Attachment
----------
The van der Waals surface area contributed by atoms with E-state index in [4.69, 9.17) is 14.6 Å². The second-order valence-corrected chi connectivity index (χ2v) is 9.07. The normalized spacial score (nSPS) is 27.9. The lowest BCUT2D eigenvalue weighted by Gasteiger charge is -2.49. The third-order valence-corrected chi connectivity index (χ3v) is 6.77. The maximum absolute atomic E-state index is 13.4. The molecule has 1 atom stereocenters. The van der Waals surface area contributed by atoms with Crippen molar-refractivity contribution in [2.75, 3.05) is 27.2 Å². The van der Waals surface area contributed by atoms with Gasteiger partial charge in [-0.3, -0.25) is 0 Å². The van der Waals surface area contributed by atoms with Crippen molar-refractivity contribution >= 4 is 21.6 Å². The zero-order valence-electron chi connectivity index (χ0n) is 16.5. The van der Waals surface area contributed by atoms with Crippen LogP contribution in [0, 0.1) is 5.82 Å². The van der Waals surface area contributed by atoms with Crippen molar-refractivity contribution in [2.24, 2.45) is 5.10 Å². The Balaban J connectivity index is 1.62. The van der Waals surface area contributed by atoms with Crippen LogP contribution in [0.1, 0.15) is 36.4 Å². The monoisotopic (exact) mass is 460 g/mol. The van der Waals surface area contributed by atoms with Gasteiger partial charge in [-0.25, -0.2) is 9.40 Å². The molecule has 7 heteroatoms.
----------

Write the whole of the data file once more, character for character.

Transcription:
The van der Waals surface area contributed by atoms with E-state index in [4.69, 9.17) is 14.6 Å². The second-order valence-corrected chi connectivity index (χ2v) is 9.07. The normalized spacial score (nSPS) is 27.9. The lowest BCUT2D eigenvalue weighted by Gasteiger charge is -2.49. The third-order valence-corrected chi connectivity index (χ3v) is 6.77. The maximum absolute atomic E-state index is 13.4. The molecule has 1 atom stereocenters. The van der Waals surface area contributed by atoms with Crippen molar-refractivity contribution in [2.75, 3.05) is 27.2 Å². The van der Waals surface area contributed by atoms with Gasteiger partial charge in [-0.3, -0.25) is 0 Å². The van der Waals surface area contributed by atoms with Crippen molar-refractivity contribution >= 4 is 21.6 Å². The zero-order valence-electron chi connectivity index (χ0n) is 16.5. The van der Waals surface area contributed by atoms with Crippen LogP contribution in [0, 0.1) is 5.82 Å². The van der Waals surface area contributed by atoms with Crippen molar-refractivity contribution in [2.24, 2.45) is 5.10 Å². The Balaban J connectivity index is 1.62. The van der Waals surface area contributed by atoms with Crippen LogP contribution in [0.1, 0.15) is 36.4 Å². The monoisotopic (exact) mass is 460 g/mol. The van der Waals surface area contributed by atoms with Gasteiger partial charge in [-0.25, -0.2) is 9.40 Å². The molecule has 7 heteroatoms.